Turquoise is a hydrous phosphate mineral of copper and aluminum. Turquoise is often found as an aggregate of microcrystals, with inclusions of host rock scattered throughout seen in a matrix. Its submicroscopic crystals make the stone opaque. Its sky-blue to bluish green hues gives Turquoise the name for which it is known by. It owes its blue colors to the presence of copper and aluminum in its atomic structure. The less copper and aluminum, the more iron or zinc, and the Turquoise will turn more green and yellow and become less desirable. The most preferred forms of Turquoise are of the true sky blue color (Robin’s Egg Blue) that polish up to a high luster and exhibit greater durability. Turquoise forms best in arid climates where sizeable deposits of copper are prevalent. This limits the geography of Turquoise sources to the Southwestern United States, China, Chile, Egypt, Iran, Tibet, Australia, Afghanistan, and Mexico. As rainfall trickles through the rock and soil, small amounts of copper begins to dissolve. Upon evaporation of this water, the copper combines with aluminum and phosphorus to produce tiny deposits of Turquoise along the fracture walls . Turquoise can sometimes replace the rock that comes into contact with this water solution and when this happens matrices can be seen throughout the Turquoise. When the replacement is incomplete, a matrix will show as a spider web or patchy design. If the replacement is complete, a solid mass of Turquoise will result. Some Turquoise mines produce stones with very specific characteristics and the trained eye can begin to associate the stone with the source. For example, The Sleeping Beauty mine is known for its light blue Turquoise with no matrix, whereas the Kingman Mine produces bright blue Turquoise with a spider web black matrix. The Morenci Mine produces dark blue Turquoise with pyrite in its matrix, while the Bisbee Turquoise produces bright blue stones within a brown matrix. Turquoise is not very hard and must be treated with care when worn as jewelry, and it is in the jewelry industry that Turquoise has always held its place. Turquoise may be the longest used of all gemstones with its history dating as far back as 5,000 years ago. The word “Turquoise” comes from the French word pierre turquoise, meaning “Turkish Stone”, as this gem traveled through Turkish bazaars by Venetian merchants to make its way across Europe on the early artisan trade routes. Its use in jewelry and decorations has transcended cultures and eras and Turquoise is held in high regard by many people across the globe. Different types of Turquoise exist that undergo different treatments to either promote durability or appearance. Natural Untreated Turquoise is the most valued form in the jewelry world. Stabilized Turquoise, the most common type on the market today, has a polymer binding agent added to the stone increasing its durability during the cutting process. Stabilized Turquoise is accepted in the industry because the demand for untreated currently outweighs supply. Composite Turquoise, then, has a polymer mixed in with finely crushed pieces of Turquoise that go on to being cast into block shapes. Interestingly enough, because Turquoise is porous, it has the ability to accept dye and Dyed Turquoise is the last type of Turquoise found on the market. Viewed as a protective amulet that brings good fortune, Turquoise is desired by people all over the world for its beauty and beneficial properties.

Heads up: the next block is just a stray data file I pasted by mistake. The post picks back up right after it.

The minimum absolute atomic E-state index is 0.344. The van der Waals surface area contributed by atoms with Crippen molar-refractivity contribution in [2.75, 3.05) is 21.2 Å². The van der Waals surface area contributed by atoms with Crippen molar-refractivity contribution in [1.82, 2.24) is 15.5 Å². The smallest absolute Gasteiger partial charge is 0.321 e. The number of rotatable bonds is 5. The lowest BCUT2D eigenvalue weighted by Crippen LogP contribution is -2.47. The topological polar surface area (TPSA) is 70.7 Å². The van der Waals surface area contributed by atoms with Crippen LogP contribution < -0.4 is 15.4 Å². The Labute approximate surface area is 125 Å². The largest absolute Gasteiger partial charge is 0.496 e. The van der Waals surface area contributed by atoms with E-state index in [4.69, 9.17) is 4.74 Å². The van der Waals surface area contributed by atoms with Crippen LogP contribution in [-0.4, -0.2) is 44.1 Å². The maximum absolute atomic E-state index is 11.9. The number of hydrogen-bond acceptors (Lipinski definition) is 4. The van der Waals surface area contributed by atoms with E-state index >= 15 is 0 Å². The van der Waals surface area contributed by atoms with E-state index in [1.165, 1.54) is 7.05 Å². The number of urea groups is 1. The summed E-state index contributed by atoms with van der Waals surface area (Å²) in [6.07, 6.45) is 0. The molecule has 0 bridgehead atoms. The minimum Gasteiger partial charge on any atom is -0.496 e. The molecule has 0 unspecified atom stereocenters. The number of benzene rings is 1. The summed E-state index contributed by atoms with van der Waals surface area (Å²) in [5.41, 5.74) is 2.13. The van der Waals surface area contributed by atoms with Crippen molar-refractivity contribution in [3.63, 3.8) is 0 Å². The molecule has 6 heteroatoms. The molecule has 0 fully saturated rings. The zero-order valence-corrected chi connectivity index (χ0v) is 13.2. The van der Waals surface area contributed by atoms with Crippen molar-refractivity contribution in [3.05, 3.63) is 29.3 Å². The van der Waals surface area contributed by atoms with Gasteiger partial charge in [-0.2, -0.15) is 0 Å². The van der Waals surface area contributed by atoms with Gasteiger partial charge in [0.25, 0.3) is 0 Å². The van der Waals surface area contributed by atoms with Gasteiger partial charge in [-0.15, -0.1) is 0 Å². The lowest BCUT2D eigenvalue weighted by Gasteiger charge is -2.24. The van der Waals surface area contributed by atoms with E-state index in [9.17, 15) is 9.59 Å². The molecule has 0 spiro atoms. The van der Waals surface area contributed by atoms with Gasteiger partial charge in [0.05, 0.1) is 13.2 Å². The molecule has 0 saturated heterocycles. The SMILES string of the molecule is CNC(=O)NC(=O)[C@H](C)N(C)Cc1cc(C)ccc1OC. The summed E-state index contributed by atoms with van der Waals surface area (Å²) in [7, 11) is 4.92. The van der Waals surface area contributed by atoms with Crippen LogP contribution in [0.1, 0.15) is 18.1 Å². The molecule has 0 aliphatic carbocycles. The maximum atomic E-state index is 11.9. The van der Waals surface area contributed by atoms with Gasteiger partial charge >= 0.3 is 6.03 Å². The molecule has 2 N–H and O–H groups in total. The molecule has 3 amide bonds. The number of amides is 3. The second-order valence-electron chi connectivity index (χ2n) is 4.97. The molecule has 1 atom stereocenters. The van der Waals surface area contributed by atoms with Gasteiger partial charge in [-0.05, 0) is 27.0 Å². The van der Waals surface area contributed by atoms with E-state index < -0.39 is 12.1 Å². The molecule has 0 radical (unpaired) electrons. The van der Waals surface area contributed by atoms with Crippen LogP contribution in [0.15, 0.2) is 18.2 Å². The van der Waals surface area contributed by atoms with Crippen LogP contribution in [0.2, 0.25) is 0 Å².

Chakras: Throat (5th)
Keywords: Stone of Protection, Wholeness, Self-Forgiveness, Emotional Soothing and Healing, Compassion, Truth, Pure Communication and Expression, Acceptance
Turquoise has a soothing effect on the emotional body and reminds the wearer of self-forgiveness and self-compassion. Beneficial to one’s well-being, Turquoise stimulates truth and puts words to intention. Turquoise activates the throat chakra subtly stimulating our most internal desires and needs while promoting clear, concise communication of what it is we feel. Turquoise has a sedative, calming effect on our emotional centers and can bring us back into focus with our heart, bringing us back into Divine Truth. Turquoise can teach that all parts of our self are important and wholesome, even those times we made mistakes or felt like we were lacking. Turquoise reminds us that all experiences are worthy and to embrace the totality of who we are. Turquoise in this manner can help bring about a renewed sense of self worth. Accepting ourselves totally for who we are helps us accept others for who they are as well. Turquoise is a beneficial stone for social environments as it aids communication, truth, purity of expression, and brings our individual selves back to a place of healing oneness. Turquoise represents wisdom, peace, tranquility, wholeness, and acceptance. Turquoise symbolizes unity, as it represents the Storm element, unifying all elements together into one. Turquoise has been revered for thousands of years, aiding those that choose to adorn themselves with it with good fortune and protection from dark entities.
Partner Stones: Gem Silica, Shattuckite, Chrysocolla, Ajoite, Malachite, Azurite, Calcite, Smithsonite, Hemimorphite, Larimar
THE NERD STUFF
Chemical Formula: CuAl6(PO4)4(OH)8·4H2O
Color: Sky Blue to Blue/Yellow Green
Crystal Habit: Triclinic
Refractive Index: 1.61-1.65
Specific Gravity: 2.5-2.9
Optic Character: Biaxial (+)
Double Refraction: 0.04
Luster: Subvitreous to Waxy
Mineral Class: Phosphates
- “Turquoise”, Simmons, Robert, et al. The Book of Stones: Who They Are and What They Teach, North Atlantic Books, 2015.
- “Turquoise”, Hobart M. King, <https://geology.com/minerals/turquoise.shtml>